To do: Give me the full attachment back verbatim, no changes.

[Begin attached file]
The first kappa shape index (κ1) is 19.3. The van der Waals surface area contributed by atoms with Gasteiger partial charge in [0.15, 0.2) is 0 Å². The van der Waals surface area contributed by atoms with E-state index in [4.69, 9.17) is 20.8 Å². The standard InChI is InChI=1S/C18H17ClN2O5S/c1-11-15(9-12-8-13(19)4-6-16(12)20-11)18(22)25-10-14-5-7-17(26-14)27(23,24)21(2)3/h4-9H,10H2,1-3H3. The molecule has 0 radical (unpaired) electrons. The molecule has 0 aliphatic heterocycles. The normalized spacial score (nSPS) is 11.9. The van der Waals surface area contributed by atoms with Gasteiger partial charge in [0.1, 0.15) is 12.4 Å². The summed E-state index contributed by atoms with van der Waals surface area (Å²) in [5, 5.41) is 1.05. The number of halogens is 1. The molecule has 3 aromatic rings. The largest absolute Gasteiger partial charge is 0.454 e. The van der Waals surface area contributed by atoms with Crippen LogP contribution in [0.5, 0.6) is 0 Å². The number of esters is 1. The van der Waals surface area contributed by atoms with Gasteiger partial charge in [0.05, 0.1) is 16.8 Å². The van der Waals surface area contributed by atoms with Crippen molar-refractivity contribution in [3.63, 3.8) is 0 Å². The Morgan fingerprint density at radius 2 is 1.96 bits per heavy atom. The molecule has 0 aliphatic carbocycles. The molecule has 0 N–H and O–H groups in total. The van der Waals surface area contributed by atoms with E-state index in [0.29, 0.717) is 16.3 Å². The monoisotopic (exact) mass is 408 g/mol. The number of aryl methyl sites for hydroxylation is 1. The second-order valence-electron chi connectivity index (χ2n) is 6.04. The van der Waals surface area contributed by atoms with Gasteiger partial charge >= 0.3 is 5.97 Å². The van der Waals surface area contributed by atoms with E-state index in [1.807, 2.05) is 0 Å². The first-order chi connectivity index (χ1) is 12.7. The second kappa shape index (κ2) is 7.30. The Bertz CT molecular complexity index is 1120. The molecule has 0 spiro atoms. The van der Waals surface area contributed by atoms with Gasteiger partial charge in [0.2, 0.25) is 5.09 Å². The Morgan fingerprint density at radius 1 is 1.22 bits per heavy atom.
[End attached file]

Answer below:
The first kappa shape index (κ1) is 19.3. The van der Waals surface area contributed by atoms with Gasteiger partial charge in [0.15, 0.2) is 0 Å². The van der Waals surface area contributed by atoms with E-state index in [4.69, 9.17) is 20.8 Å². The standard InChI is InChI=1S/C18H17ClN2O5S/c1-11-15(9-12-8-13(19)4-6-16(12)20-11)18(22)25-10-14-5-7-17(26-14)27(23,24)21(2)3/h4-9H,10H2,1-3H3. The molecule has 0 radical (unpaired) electrons. The molecule has 0 aliphatic heterocycles. The normalized spacial score (nSPS) is 11.9. The van der Waals surface area contributed by atoms with Gasteiger partial charge in [0.1, 0.15) is 12.4 Å². The summed E-state index contributed by atoms with van der Waals surface area (Å²) in [5, 5.41) is 1.05. The number of halogens is 1. The molecule has 3 aromatic rings. The largest absolute Gasteiger partial charge is 0.454 e. The van der Waals surface area contributed by atoms with Crippen LogP contribution in [0.5, 0.6) is 0 Å². The number of esters is 1. The van der Waals surface area contributed by atoms with Gasteiger partial charge in [0.05, 0.1) is 16.8 Å². The van der Waals surface area contributed by atoms with Crippen molar-refractivity contribution in [3.63, 3.8) is 0 Å². The Morgan fingerprint density at radius 2 is 1.96 bits per heavy atom. The molecule has 0 aliphatic carbocycles. The molecule has 0 N–H and O–H groups in total. The van der Waals surface area contributed by atoms with E-state index in [0.29, 0.717) is 16.3 Å². The monoisotopic (exact) mass is 408 g/mol. The number of aryl methyl sites for hydroxylation is 1. The second-order valence-electron chi connectivity index (χ2n) is 6.04. The van der Waals surface area contributed by atoms with Gasteiger partial charge >= 0.3 is 5.97 Å². The van der Waals surface area contributed by atoms with E-state index in [1.807, 2.05) is 0 Å². The first-order chi connectivity index (χ1) is 12.7. The second kappa shape index (κ2) is 7.30. The Bertz CT molecular complexity index is 1120. The molecule has 0 spiro atoms. The van der Waals surface area contributed by atoms with Gasteiger partial charge in [0.2, 0.25) is 5.09 Å². The Morgan fingerprint density at radius 1 is 1.22 bits per heavy atom.